At the Still Point of the Turning World
Residency is over, NOW what? (While I'm waiting for the answer, I'll get some spinning done....)

Tuesday, July 23, 2002

The Still Point?

The title of this blog is a line from T.S. Eliot's Four Quartets, a poem about many things but primarily about the ceaseless movement of time. Throughout the long poem, voices of past and present impinge upon awareness of the present. It's full of Eliot's usual esoteric references, but I have always found the poem's impact immediate and profoundly moving. Our modern lives are busy and divided; we all labor under the competing demands of family, work, and the essential creative outlets we've found for ourselves. The trick, it seems, is to find the still point Eliot wrote about, where there is balance, clarity, and harmony between the ever-moving currents of time.

I'm not merely waxing poetic here--I think about this idea a lot! There's a lot of motion in my life, between working day after day at the hospital, and running between my "home" there and my real home 120 miles away, where my family (DSO, parents and beloved pets) live. Unifying this multitude of directions is a burning desire to get some knitting and spinning done, because--for the time being--this is my essential creative pursuit.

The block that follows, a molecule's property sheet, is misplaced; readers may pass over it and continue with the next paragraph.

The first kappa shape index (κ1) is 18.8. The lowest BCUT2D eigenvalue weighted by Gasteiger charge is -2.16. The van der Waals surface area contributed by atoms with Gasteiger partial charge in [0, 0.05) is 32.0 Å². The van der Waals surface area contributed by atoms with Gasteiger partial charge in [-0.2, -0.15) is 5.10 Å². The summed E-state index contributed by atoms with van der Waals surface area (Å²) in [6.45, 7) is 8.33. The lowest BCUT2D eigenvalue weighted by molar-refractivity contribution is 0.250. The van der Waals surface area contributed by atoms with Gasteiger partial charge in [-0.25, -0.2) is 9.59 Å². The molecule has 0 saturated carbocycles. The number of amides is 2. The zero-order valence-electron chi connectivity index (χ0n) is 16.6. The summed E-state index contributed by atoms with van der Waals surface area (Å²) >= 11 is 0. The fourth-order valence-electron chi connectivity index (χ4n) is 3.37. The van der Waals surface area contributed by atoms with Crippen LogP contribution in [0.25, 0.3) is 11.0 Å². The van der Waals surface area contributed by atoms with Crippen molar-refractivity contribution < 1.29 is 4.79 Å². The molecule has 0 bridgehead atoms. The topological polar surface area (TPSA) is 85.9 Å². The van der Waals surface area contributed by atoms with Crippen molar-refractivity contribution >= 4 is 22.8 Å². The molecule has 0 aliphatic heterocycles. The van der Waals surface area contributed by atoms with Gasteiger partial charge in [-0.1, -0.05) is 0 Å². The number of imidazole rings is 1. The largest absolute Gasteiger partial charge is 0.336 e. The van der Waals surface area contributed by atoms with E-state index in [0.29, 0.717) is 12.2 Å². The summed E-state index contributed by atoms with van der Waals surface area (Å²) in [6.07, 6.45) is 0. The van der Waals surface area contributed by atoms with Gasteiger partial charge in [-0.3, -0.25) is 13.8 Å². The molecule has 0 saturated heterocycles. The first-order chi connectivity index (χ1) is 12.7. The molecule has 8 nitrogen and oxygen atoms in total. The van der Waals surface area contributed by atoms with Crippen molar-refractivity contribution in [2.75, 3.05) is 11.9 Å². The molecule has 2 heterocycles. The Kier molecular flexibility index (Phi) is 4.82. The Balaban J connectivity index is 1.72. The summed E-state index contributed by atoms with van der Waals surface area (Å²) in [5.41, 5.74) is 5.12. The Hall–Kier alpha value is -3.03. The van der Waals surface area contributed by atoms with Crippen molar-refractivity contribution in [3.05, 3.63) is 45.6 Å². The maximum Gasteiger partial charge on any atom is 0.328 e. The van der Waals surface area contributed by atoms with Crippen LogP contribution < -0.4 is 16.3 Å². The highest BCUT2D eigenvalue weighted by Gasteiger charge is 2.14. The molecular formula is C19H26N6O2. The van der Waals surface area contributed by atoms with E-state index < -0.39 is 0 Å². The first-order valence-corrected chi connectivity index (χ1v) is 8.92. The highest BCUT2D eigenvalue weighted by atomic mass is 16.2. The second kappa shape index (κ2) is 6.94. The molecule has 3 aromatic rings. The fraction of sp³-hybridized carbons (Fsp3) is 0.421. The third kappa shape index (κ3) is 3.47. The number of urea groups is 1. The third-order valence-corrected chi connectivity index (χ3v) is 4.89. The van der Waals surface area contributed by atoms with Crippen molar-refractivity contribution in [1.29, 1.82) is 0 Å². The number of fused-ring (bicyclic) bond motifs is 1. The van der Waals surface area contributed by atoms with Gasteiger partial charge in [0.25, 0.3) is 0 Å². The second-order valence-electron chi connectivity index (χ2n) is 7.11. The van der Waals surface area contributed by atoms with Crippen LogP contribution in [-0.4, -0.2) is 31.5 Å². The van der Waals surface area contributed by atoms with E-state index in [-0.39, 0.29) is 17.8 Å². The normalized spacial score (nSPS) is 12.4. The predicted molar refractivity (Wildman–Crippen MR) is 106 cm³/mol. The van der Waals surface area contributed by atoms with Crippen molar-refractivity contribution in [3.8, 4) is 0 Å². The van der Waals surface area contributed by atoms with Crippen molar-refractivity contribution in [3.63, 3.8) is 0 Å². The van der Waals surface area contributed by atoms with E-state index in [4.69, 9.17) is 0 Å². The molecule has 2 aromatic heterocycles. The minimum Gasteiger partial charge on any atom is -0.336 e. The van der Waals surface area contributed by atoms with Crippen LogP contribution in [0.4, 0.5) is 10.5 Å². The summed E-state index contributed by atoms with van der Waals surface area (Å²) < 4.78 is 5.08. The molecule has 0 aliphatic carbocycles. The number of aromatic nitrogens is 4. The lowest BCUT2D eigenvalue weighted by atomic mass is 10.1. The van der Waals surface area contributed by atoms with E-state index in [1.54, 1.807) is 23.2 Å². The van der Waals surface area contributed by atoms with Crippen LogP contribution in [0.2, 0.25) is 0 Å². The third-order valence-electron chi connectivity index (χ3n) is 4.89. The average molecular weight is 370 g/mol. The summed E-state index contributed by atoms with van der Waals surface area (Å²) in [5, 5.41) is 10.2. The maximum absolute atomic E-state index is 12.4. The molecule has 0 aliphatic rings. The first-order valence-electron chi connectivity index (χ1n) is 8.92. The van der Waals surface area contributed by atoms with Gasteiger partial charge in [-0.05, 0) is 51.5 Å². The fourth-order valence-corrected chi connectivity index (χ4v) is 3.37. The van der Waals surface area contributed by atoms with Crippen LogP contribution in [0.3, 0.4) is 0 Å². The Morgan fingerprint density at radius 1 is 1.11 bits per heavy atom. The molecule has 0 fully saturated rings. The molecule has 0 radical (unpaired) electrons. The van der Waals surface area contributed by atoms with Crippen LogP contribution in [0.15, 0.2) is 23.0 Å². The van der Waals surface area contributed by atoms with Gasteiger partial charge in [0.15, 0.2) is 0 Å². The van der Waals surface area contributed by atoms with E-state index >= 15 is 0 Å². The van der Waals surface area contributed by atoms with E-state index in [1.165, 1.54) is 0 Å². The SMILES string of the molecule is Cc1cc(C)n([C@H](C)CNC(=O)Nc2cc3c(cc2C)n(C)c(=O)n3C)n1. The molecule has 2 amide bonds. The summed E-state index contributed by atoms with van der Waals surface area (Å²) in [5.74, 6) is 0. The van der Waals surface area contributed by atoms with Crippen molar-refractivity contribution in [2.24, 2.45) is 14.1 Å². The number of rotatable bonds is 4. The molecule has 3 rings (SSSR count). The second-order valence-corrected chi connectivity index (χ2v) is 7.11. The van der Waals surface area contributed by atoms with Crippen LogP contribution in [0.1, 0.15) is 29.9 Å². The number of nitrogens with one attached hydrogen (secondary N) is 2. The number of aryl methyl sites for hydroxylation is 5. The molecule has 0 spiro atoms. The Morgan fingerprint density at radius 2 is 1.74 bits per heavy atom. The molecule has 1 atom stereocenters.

Some practical considerations: portability is key! I manage to get a lot done by carrying a small knitting project or a spindle with me to work. I'm known for knitting or spinning through all the daily meetings, and I've received not a few hints for handknit items from my co-workers (oh dear!). But when I really hit the road, for those infrequent weekends off, this is how I manage:

The invention of the laptop was an essential breakthrough for the family practice resident on the move, and the invention of the Journey Wheel was a major breakthough for traveling spinner. Right now I'm spinning some wonderful roving from Bountiful. It's one of their limited-edition Alpine Meadows colorways, called Mountain Sunset, and it's a luscious blend of purples, reds, and flashes of peach, yellow, black, and blue. Lois Scarborough, the brains behind Alpine Meadows, has the blends carded up by Lynn Rosa, better known as Spinderella. Lynn also does custom carding and creates her own line of colorways called Thrums. Check it out!

Brief update on my project list: yes I did turn both heels on the Regia and Opal socks yesterday! Even more, I picked up the gusset stitches, never my favorite part of sock knitting. Today I have to connect the sleeves to the body of the Fascination sweater, and now that I can stop fiddling with the photos on this blog, I think I'll get some more of the Mountain Sunset spun up!